Comic Fodder

DC Comic Reviews: Week July 18, 2007 Part 2

Each week Comics Fodder will bring you reviews of a few titles from DC Comics. Not all titles will receive a mention. Should readers feel a certain title has been overlooked from DC Comics, DC's Vertigo or Wildstorm imprints, drop us a line and we'll take a quick peek.

We're back for Part Deux. If you're looking for Part the First, look no further.

Anyhow, here's some more of the same.

On to the pain!

Written by Greg Rucka; Art by Joe Bennett and Jack Jadson; Cover by Karl Kerschl

Freed from the constraints of the Outsiders/Checkmate crossover, Rucka gets back on track delving into the murky world of international espionage/ internal power grabbing.

Fresh from the disaster during the mission to Oolong island, Sasha Bordeaux is examined by Mr. Terrific's JSA pal, Dr. Midnight. The beginnings of Bordeaux's relationship with Mr. Terrific is told in flashback, and literally through the eyes of Bordeaux herself.

Fire's recent doubts are mitigated by a return of an old friend as seen in recent issues of Birds of Prey. Allies within Checkmate are recalled by their governments, only to be replaced by former foes. Meanwhile, internal tensions appear to come to a boil as Waller's agents go into play.

Still probably the smartest book in DC's line-up, and possibly one of the smartest across all of the DC imprints, Checkmate is far more interesting in its calm acceptance of good and evil existing on a spectrum rather than the good/evil binary system usually portrayed in the DCU. Rucka continues with the story he began in issue one, and is able to portray the budding romance between Bordeaux and Mr. Terrific as both human and as dangerous a compromise as any so far revealed in the comic.

Readers aren't going to find much in the way of action this issue, coming so close on the heels of the Checkout crossover, but they will find an issue taking time to re-establish characters and the conflicts of the book while continuing the existing storyline.

Again, its always hard to write about comics this consistently well executed without simply gushing. Chechmate remains one of the DC books you should have on your subscription list.

Story by Paul Dini; Script by Adam Beechen; Art by Dennis Calero; Breakdowns by Keith Giffen; Covers by Terry Dodson and Rachel Dodson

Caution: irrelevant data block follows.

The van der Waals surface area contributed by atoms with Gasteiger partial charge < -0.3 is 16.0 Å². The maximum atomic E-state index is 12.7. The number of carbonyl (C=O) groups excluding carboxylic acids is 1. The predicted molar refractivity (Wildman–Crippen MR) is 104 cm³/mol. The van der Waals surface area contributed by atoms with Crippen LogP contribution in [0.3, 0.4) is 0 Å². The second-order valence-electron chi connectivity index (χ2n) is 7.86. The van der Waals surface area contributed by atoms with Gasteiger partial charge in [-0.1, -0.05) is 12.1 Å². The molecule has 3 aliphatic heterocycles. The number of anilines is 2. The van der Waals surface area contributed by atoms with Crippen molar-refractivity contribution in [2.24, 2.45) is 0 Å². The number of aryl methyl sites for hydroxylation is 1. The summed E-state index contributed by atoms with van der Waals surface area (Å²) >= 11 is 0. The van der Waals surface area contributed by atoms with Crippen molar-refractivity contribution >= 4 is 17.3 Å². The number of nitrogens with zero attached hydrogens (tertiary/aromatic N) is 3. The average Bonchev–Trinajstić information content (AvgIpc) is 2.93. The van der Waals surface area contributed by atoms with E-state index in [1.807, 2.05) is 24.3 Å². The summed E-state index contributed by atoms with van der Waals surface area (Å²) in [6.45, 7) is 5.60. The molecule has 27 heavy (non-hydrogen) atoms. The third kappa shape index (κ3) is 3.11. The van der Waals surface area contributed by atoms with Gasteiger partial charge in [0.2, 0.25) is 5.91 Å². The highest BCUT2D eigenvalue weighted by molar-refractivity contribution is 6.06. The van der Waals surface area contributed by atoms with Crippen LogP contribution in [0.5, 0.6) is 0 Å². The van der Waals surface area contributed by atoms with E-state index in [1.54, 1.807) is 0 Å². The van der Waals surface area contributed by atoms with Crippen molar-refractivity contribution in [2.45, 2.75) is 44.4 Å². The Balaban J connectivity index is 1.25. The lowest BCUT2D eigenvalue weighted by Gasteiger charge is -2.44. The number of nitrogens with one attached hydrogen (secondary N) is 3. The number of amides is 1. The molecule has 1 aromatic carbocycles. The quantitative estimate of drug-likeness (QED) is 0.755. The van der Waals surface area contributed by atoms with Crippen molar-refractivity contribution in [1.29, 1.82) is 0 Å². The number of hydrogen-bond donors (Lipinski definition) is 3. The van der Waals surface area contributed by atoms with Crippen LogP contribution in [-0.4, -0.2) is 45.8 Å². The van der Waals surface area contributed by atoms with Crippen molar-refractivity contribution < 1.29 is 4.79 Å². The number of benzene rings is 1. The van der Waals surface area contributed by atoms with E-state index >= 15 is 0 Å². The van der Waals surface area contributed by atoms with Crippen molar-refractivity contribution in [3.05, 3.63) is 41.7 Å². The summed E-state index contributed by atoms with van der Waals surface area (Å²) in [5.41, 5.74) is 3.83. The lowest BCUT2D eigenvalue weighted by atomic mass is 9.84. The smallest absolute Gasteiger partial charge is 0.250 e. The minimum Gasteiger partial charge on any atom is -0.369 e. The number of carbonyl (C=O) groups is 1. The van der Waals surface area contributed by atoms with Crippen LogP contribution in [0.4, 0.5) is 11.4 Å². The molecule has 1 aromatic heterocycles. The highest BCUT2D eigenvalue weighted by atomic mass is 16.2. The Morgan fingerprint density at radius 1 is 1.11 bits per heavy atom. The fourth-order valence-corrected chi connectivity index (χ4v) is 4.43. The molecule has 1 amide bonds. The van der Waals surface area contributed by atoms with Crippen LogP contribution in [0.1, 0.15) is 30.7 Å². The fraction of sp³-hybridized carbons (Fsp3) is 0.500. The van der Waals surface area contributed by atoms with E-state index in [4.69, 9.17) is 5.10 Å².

The curious time compression of the DCU continues as Superman is hanging out at the Daily Planet while simultaneously battling Amazons in our nation's capital in Amazons Attack. However, this reviewer is not one to dwell on editorial inconsistencies of this stripe.

DC Comics' learning curve in the world of weekly comic creation continues as multiple plot lines continue in a granular enough form that this reviewer is sort of at a loss as to how to review any single issue. Clearly there's more afoot here with Lightning Saga refugee Karate Kid (not the new one, the one in the collar). And Jason Todd's murderous behavior is now toned down to impish impudence.

Perhaps the case is that Countdown shouldn't be unravelling a mystery as much as uncovering a mystery earlier on which must be dealt with. The accusation that not a whole lot if actually occuring in Countdown doesn't seem quite accurate, but this granular approach to each issue seems to give readers only snap shots of a greater story, and if teh story itself is not greater, then the glacial pacing for a standard DC B-List writer story spread over 52 issues isn't exactly a huge draw. Right now the idea that I've got another 41 weeks of following around Pied Piper and the Trickster hasn't been hugely attractive, and I keep waiting for something to actually happen with Mary Marvel.

I'm also no longer clear on why "Bob", Donna and Jason Todd are trying to track down Ray Palmer any more.

Written by Brad Meltzer; Art by Gene Ha; Cover by Michael Turner; Variant cover by Ha

Most likely asked to write a tie-in issue to Amazons Attack!, writer Brad Meltzer plays good DCU citizen by telling a story of survival far more gripping than the usual boots to the head which normally proliferate the funny book magazines.

Once more ignoring DC's policy of plot and action over character, Meltzer borrows from his novelistic background to use a life or death scenario to dig deep into his characters and find their mettle, choosing two of the characters he's added to the team which, in the post Morrison/Waid-era, many readers no doubt could see no viable reason for bringing up to the big leagues (or, in Vixens case, returning to the big leagues).